With tuition costs on the rise, in addition to a slew of other expenses like food, fees and books, student loans have become a popular way to pay for an education. Applying for a loan is a lengthy process and is not as simple as asking your parents to borrow a few bucks.
- How to acquire a student loan
- Subsidized vs unsubsidized loans
- Private Loans vs Federal Loans
- Finding the best rates and rewards
How to Get a Student Loan
The first step in applying for a loan is filling out a Free Application for Federal Student Aid (FAFSA). This application determines your eligibility for student aid and is imperative to receiving a federal loan.
Next, contact the school(s) you’re interested in attending and send the information needed to determine your eligibility to the financial aid office. They will respond with a letter displaying the amount and types of aid the school will offer you, which will help you determine if you will need a loan and for how much.
Before you run off to your bank, though, you should first apply for a Federal Student Loan. The amount you can borrow will be determined by the financial aid offer and will be need-based, and will be either subsidized or unsubsidized.
Explaining Subsidized and Unsubsidized Loans
A subsidized loan is available to students who demonstrate financial need. The U.S. Department of Education pays the interest on the loan while you’re in school, for the first six months after you leave school and/or during a period of deferment (a postponement of loan payments).
Everyone can apply for an unsubsidized loan, but interest will accrue on the loan from the time of disbursement. You can always defer, and even decide to allow the interest to accumulate and have it added to the principal amount of your loan. However, this will raise your total payments because you will ultimately be charged interest on a higher principal amount.
Once you determine which loan you will take, you can determine how much money you can borrow and at what rate. The interest rate will vary from 3.4% to 6.8% and the amount you can borrow from $3,500 to $9,500 in your first year.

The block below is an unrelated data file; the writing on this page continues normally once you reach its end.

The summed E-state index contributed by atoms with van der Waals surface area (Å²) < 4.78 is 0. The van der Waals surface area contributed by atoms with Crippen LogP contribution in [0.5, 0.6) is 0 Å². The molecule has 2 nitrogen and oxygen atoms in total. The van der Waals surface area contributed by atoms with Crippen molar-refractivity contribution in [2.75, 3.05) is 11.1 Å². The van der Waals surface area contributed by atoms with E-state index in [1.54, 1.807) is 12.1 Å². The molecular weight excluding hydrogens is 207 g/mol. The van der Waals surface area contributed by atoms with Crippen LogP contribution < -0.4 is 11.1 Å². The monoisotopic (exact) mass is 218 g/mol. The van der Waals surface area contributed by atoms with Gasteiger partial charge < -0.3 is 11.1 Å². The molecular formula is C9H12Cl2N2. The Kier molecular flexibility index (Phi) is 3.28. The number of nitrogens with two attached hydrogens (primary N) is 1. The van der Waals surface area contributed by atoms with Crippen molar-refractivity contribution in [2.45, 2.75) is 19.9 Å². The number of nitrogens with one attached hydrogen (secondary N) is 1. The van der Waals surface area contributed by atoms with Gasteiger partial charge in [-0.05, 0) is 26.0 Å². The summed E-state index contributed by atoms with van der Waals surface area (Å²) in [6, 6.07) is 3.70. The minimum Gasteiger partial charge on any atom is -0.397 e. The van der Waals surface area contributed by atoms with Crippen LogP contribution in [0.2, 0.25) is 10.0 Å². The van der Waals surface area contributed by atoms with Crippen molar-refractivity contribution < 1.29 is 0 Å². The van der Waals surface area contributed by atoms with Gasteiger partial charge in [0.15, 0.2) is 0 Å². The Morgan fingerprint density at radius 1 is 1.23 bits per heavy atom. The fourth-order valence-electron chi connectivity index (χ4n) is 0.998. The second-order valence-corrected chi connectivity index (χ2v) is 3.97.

If you’ve finished this process and are still coming up short, you may want to consider taking out a private loan as well.
Private Loans vs. Federal Loans
Private loans differ from federal loans in a few ways. First, the determining factor for loan eligibility is credit. If the bank/lender does not feel your credit is established enough, they may decide not to give you a loan.
Second, is the interest rate. While most federal loans come with a fixed rate of 6.8%, private lenders usually offer around 7.7% but can reach as high as 14.25%. Search for rates around 10%, and if you can, find a lender who will offer deferment options.
Look for Loan Rewards
Another important determinant is whether or not the private lender offers borrower rewards. The incentives may vary, such as interest rate reductions or principal reductions, which usually come under the pretense of on-time payments. If you play by the rules and are diligent with your payments, these can go a long way.
After securing financial aid, federal loans and if necessary private loan options, you should be able to structure a plan on paying your way through college.
- Fill out an FASFA to determine your federal loan eligibility.
- Subsidized loans allow you to wait to pay interest on your loan, while unsubsidized loans charge interest immediately.
- Private loans are a last resort.
- When determining a private lender compare interest rates, deferment options and borrower reward incentives to find out which lender is best for you.